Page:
Provides fast access to important data like sales activity, promotions, deals, discounts, and forecasts.
Adjust your sales pipeline on the fly to better suit the needs of each campaign and/or customer.
Assign each member of the sales team tasks, track their completion, and hone workflows that make sense between departments and/or employees.
Automates tedious relationship management workflows, including autoresponding, filtering data, processing orders, and more. This frees sales staff up for person-to-person communication. CRM automation is sales force automation (SFA) rather than marketing automation.
Places and tracks orders from initial placement all the way through fulfilment and even delivery. May also track returns.
Analyzes customer relationship data to find patterns and/or opportunities, while also providing you with the ability to visualize data in seconds, if desired. Provides “useful in action” visualization options that present important data clearly and in the right way.
People and Relationships
Focuses not necessarily on marketing campaigns, but on the people and relationships marketing campaigns target in the first place. This includes behavioral patterns, interaction styles, personas, and behavioral sales lifecycle advancement or stagnation indicators.
CRM solutions are right for your business if your business needs assistance with managing the customer relationship or experience – including communication and contacts. For sales teams and individual sellers, it is an invaluable tool improving productivity, efficiency, workflows, and overall customer service. Sales team members can automatically access all interactions, they are better able to identify and chase down on-the-spot opportunities to convert or encourage pipeline advancement. When they speak to customers, they have all the information they need to sell.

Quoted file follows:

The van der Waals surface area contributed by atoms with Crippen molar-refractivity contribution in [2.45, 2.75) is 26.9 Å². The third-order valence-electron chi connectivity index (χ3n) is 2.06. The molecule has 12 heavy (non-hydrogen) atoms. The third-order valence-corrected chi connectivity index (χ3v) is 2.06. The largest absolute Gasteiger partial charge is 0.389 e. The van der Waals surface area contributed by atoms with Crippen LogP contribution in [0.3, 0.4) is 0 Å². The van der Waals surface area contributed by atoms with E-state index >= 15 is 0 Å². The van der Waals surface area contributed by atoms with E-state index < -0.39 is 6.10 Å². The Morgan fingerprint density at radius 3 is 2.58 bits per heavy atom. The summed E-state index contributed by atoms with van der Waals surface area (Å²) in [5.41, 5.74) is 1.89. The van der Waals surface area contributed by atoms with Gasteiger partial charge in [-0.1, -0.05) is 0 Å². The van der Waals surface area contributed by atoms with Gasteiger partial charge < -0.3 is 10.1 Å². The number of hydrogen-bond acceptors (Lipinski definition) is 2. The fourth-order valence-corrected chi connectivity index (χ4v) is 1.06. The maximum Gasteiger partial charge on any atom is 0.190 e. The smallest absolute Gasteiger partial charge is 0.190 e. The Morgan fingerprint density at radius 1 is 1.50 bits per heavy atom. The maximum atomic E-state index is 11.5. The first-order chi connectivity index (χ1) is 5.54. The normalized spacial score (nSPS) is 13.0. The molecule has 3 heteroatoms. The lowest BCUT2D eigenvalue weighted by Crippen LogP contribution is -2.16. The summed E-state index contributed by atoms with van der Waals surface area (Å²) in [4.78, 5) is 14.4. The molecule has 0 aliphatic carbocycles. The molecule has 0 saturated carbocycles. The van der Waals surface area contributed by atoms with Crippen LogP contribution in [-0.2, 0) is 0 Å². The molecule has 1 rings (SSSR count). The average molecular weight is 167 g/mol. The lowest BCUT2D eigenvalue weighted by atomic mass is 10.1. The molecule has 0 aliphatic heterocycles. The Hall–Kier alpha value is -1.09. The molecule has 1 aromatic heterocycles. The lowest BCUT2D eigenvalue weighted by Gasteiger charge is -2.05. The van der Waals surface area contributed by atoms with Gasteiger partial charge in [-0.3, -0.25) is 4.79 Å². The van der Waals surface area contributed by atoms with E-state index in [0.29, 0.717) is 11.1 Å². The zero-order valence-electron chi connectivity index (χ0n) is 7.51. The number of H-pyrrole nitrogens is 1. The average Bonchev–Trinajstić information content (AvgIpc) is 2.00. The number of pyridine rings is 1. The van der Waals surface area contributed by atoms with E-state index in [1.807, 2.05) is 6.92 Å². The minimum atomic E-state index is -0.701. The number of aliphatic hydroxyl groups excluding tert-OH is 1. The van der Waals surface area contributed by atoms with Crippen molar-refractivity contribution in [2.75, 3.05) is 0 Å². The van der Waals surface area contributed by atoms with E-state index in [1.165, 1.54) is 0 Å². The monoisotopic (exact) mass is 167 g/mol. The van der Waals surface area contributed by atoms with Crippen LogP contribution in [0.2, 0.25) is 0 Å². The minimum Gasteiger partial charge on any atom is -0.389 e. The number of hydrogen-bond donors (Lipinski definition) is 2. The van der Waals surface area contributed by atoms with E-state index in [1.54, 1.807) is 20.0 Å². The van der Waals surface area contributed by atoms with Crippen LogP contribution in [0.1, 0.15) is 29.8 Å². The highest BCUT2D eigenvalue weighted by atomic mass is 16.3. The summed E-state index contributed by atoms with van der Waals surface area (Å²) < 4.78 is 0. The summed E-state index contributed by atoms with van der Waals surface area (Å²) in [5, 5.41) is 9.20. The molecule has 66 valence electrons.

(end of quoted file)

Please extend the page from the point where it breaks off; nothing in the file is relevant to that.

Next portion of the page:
What Is Marketing Automation?
Marketing automation is newer than CRM, and it differs from CRM in a few key ways. Rather than always focusing customer experience, marketing automation focuses on leads, communication and opportunities.
“Wait a minute. Isn’t that what you just said CRM does?”
Yes – this is a true statement.
What’s different is the fact that marketing automation doesn’t focus on the entire sales pipeline or making actual sales. It also doesn’t really focus on lead generation, although most platforms offer the ability to identify prospective leads from communication channels.
Think of the difference between marketing and sales departments. To a sales department, leads and customer experience are a means to an end. They may encourage people to call in and place an order, but they won’t ultimately make the sale. Instead, it is the salesperson who “seals the deal.”